** Journal of Electromagnetic Analysis and Applications ** Vol. 3 No. 6 (2011) , Article ID: 5350 , 4 pages DOI:10.4236/jemaa.2011.36031

Simplified Model of a Layer of Interconnects under a Spiral Inductor

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Electronics Design Centre, Division of Electronics and Nanoscale Engineering, School of Engineering, University of Glasgow, Glasgow, United Kingdom.

Email:sholik@elec.gla.ac.uk, tim.drysdale@glasgow.ac.uk

Received February 21^{st}, 2011; revised April 2^{nd}, 2011; accepted May 10^{th}, 2011.

**Keywords:** Effective Medium Theory, Interconnects, Spiral Inductor

ABSTRACT

An empirical effective medium approximation that provides a homogeneous equivalent for a layer of interconnects underneath a spiral inductor is presented. When used as part of a numerical 3D model of the inductor, this approach yields a faster simulation that uses less memory, yet still predicts the quality factor and inductance to within 1%. We expect this technique to find use in the electromagnetic modeling of System-on-Chip.

1. Introduction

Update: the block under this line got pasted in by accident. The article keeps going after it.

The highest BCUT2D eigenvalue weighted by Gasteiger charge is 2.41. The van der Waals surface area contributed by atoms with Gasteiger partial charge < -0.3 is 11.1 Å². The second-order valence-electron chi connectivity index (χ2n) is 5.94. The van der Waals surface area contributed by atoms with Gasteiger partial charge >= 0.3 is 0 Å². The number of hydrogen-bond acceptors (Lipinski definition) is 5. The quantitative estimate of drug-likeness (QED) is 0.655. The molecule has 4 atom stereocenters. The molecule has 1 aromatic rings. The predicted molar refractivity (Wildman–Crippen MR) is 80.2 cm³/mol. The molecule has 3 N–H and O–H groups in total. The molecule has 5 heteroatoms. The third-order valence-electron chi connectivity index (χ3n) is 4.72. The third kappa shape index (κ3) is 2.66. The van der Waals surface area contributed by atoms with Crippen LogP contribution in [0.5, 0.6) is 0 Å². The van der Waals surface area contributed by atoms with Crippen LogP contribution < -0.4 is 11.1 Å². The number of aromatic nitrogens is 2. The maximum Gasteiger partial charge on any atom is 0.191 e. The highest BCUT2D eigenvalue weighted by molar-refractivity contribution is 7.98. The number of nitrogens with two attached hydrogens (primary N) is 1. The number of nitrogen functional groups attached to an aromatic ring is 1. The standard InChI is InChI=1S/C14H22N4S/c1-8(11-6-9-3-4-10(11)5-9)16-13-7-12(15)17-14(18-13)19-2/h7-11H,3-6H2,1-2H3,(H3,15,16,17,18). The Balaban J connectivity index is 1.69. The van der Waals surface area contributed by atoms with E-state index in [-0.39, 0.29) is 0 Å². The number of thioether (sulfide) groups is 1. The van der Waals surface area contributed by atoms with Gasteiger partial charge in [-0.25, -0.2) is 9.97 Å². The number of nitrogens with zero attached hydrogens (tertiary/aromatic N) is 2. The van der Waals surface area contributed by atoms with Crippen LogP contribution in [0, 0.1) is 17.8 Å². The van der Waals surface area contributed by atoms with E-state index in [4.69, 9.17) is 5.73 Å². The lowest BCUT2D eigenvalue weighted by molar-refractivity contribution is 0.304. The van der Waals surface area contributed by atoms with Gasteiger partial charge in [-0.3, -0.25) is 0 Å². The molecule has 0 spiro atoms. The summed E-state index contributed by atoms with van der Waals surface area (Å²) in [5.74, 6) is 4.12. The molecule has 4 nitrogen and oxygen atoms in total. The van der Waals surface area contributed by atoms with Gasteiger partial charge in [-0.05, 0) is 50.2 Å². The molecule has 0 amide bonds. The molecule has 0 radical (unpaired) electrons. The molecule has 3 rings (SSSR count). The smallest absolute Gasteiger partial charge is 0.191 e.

On-chip spiral inductors are usually fabricated over areas that are either unused or contain dummy fill and/or patterned ground shields. While fabrication process geometries continue to shrink, inductor sizes are fixed by the usual physical laws. Hence, the use of passive components in System-on-Chip is increasingly inefficient. The under-utilised area underneath inductors could alternatively be used for routing interconnects associated with other circuits (e.g. buses) resulting in significant downscaling of the size of the entire chip. Unfortunately, this presents a challenging electromagnetic modelling problem that is difficult to solve with existing numerical techniques. In particular, the number of features necessary to adequately represent interconnects below an inductor is large due to the small geometrical size of the wires compared to the area occupied by the inductor. Such simulations can be done on isolated structures [1] but they tend to be slow and computationally demanding. The maximum problem size is limited by the available computer memory capacity and computational speed, requiring practical circuit designs to be analysed by splitting into smaller segments first [2]. An improved approach would do away with the need to subdivide the problem. A recently proposed approach [3,4] achieves this by exploiting the large difference in scale between interconnects (microns) and the wavelength (centimetres). Using effective medium theory (EMT), structures that are much smaller than a wavelength (here the interconnect) can be replaced in numerical and analytical models by its homogenous equivalent. A key measure of the validity of the EMT approach is that the model continues to accurately predict the behaviour of the whole system considered. The presence of conducting fill underneath an inductor naturally changes the electromagnetic field distribution, and hence the characteristic inductor’s parameters. The effect of the dummy metal pattern on the same metal layer as the on-chip inductor [5] and under the spiral [6] with different pattern and configuration of the fill has already been reported. The most significant influence of the metal fill on the inductor performance is the change in the self resonance frequency which has the highest value for an inductor with no fill. Variation in its value is mainly associated with the increase of parasitic capacitance introduced by the metal fill. The concept of applying the EMT to the analysis of stand alone interconnect structures has been numerically and experimentally validated [3,4]. In this Paper it is numerically demonstrated that such an approach can be applied to the modelling of passive components, with the eventual aim of assisting designers to reduce chip sizes via improved modelling tools.